The Adventures of Johnny Chuck  by Thornton Burgess

Sammy Jay Proves That He Is Not All Bad

S AMMY JAY hadn't had so much fun for a long time as he found in watching the funny little school in Farmer Brown's old orchard, where Johnny Chuck was teaching his three baby Chucks the things that every little Chuck must learn, if he would grow up into a big Chuck. When they had learned to mind without waiting to ask why, and had learned the signals which told them just what to do when danger was near, Johnny began to lead them farther and farther away from home.

He took them up along the old stone wall and showed them how to find safe hiding-places among the stones. Then he took them off a little way and suddenly gave the danger signal. It was funny, very funny indeed to see the three little Chucks scamper for the old stone wall and crawl out of sight.

The first time, two of them tried to squeeze into the same hole together, and each was in such a hurry that he wouldn't let the other go first. Then both lost their tempers and they began to fight about it, quite forgetting that if there was really any danger near, they surely would come to harm. Such a scolding as Johnny Chuck did give those two little Chucks! Then he made them try it all over again.

Once he found a foot print which Reddy Fox had made in some soft earth during the night, and made each little Chuck smell of it, while he told them all about Reddy and old Granny Fox and how smart and sly they were and how very, very fond they were of tender young Chucks for dinner.

The three little Chucks shivered when they smelled of Reddy's track, and the hair along their backs stood up in a way that was very funny to see.

Then Johnny Chuck took them over to the edge of the old orchard, where they could peep out over the Green Meadows. He pointed out old Whitetail the Marshhawk, sailing back and forth over the meadows, and told them how once, when he was a little Chuck and had run away from home, old Whitetail had nearly caught him. He told them about Farmer Brown's boy and about Bowser the Hound and a great many other things that little Chucks should learn about.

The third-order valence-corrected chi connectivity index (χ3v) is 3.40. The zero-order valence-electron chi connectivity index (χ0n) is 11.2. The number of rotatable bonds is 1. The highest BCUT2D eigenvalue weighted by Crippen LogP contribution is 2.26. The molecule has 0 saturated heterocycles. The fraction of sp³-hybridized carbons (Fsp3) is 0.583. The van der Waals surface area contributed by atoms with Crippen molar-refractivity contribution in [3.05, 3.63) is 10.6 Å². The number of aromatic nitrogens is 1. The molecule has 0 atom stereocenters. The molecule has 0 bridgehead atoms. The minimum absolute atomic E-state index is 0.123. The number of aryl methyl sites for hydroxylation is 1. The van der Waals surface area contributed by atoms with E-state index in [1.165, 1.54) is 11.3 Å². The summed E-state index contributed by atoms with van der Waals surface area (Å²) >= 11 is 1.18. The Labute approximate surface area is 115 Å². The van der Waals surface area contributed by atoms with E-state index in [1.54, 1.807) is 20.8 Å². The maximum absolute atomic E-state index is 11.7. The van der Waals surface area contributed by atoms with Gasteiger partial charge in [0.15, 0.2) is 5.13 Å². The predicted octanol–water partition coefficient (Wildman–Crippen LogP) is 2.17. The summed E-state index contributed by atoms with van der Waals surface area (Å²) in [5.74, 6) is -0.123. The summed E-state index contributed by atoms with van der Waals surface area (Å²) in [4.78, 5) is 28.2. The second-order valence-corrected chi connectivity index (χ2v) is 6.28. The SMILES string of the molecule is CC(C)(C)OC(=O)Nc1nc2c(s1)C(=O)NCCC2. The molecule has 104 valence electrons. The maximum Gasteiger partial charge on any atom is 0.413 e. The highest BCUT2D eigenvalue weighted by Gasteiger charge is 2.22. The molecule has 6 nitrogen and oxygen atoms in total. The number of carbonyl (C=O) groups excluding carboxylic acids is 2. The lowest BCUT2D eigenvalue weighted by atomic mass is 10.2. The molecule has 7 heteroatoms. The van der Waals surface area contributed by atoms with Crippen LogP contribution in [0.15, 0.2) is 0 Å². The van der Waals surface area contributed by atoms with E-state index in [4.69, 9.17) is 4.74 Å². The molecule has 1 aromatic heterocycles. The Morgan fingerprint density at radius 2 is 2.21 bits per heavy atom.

Now all the time that Johnny Chuck was teaching these things, he was keeping the sharpest kind of a watch for danger, and there were many times when he would give the danger signal. Then they would all lie flat down in the grass and keep perfectly still, or else scamper as fast as they could along the little paths which Johnny had made, to the safety of the snug home under the old apple-tree. But even the most watchful are surprised sometimes.

One morning, when Johnny Chuck had led the three little Chucks farther from home than usual, Farmer Brown's boy took it into his head to visit the old orchard. Johnny Chuck did not see him coming. You see, the orchard grass had grown so tall that even when he sat up his very straightest, Johnny could not always see over the top of it. So this morning he failed to see Farmer Brown's boy coming.

But Sammy Jay, sitting in his snug hiding-place in the top of one of the old apple-trees, saw him. At first Sammy Jay's sharp eyes twinkled. There would be some fun now! Perhaps Farmer Brown's boy would catch one of the little Chucks! Sammy Jay could picture to himself the fright of Johnny Chuck and the three little Chucks. He fairly hugged himself in delight, for you know Sammy Jay dearly loves to see other people in trouble.

Then he thought of all the fun he had had watching those three little Chucks learn their lessons, and suddenly the thought of anything happening to them made Sammy Jay feel uncomfortable. Almost without stopping to think, he screamed at the top of his lungs:

"Run, Johnny Chuck, run! Here comes Farmer Brown's boy!"

And Johnny Chuck ran. He didn't wait to ask questions or even to look. He started the three little Chucks ahead of him, and he nipped their heels to make them run faster. And just in time they reached the snug house under the old apple-tree in the far corner.

Farmer Brown's boy was just in time to see them disappear. He watched Sammy Jay flying over to the Green Forest and screaming "Thief! thief!" as he flew.

"I wonder now if that jay warned those chucks purposely," said he, as he scratched his head thoughtfully.

If Peter Rabbit had been there, he could have told him that Sammy Jay did, for he knows all about Sammy Jay and his tricks. But Peter wasn't there. The fact is, Peter was very busy doing the most foolish of all the foolish things he has ever done—trying to change his name. You may read all about it in The Adventures of Peter Cottontail.  You see it takes a whole book to tell all about Peter and his doings.